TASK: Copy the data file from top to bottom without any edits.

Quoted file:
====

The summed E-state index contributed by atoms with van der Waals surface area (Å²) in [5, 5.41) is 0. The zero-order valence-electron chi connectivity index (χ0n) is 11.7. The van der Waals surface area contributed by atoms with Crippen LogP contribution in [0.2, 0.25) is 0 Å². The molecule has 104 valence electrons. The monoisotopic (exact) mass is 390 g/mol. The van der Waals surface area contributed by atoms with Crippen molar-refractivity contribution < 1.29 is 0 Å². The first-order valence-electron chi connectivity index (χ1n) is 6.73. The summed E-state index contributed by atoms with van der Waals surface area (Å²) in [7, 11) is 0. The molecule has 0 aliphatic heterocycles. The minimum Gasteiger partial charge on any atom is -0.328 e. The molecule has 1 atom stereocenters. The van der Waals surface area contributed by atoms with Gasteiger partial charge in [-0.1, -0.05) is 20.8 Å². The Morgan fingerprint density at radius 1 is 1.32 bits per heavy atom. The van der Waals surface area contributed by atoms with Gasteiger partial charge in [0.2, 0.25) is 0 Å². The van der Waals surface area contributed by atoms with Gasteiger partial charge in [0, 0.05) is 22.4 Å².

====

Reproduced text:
The summed E-state index contributed by atoms with van der Waals surface area (Å²) in [5, 5.41) is 0. The zero-order valence-electron chi connectivity index (χ0n) is 11.7. The van der Waals surface area contributed by atoms with Crippen LogP contribution in [0.2, 0.25) is 0 Å². The molecule has 104 valence electrons. The monoisotopic (exact) mass is 390 g/mol. The van der Waals surface area contributed by atoms with Crippen molar-refractivity contribution < 1.29 is 0 Å². The first-order valence-electron chi connectivity index (χ1n) is 6.73. The summed E-state index contributed by atoms with van der Waals surface area (Å²) in [7, 11) is 0. The molecule has 0 aliphatic heterocycles. The minimum Gasteiger partial charge on any atom is -0.328 e. The molecule has 1 atom stereocenters. The van der Waals surface area contributed by atoms with Gasteiger partial charge in [-0.1, -0.05) is 20.8 Å². The Morgan fingerprint density at radius 1 is 1.32 bits per heavy atom. The van der Waals surface area contributed by atoms with Gasteiger partial charge in [0.2, 0.25) is 0 Å². The van der Waals surface area contributed by atoms with Gasteiger partial charge in [0, 0.05) is 22.4 Å².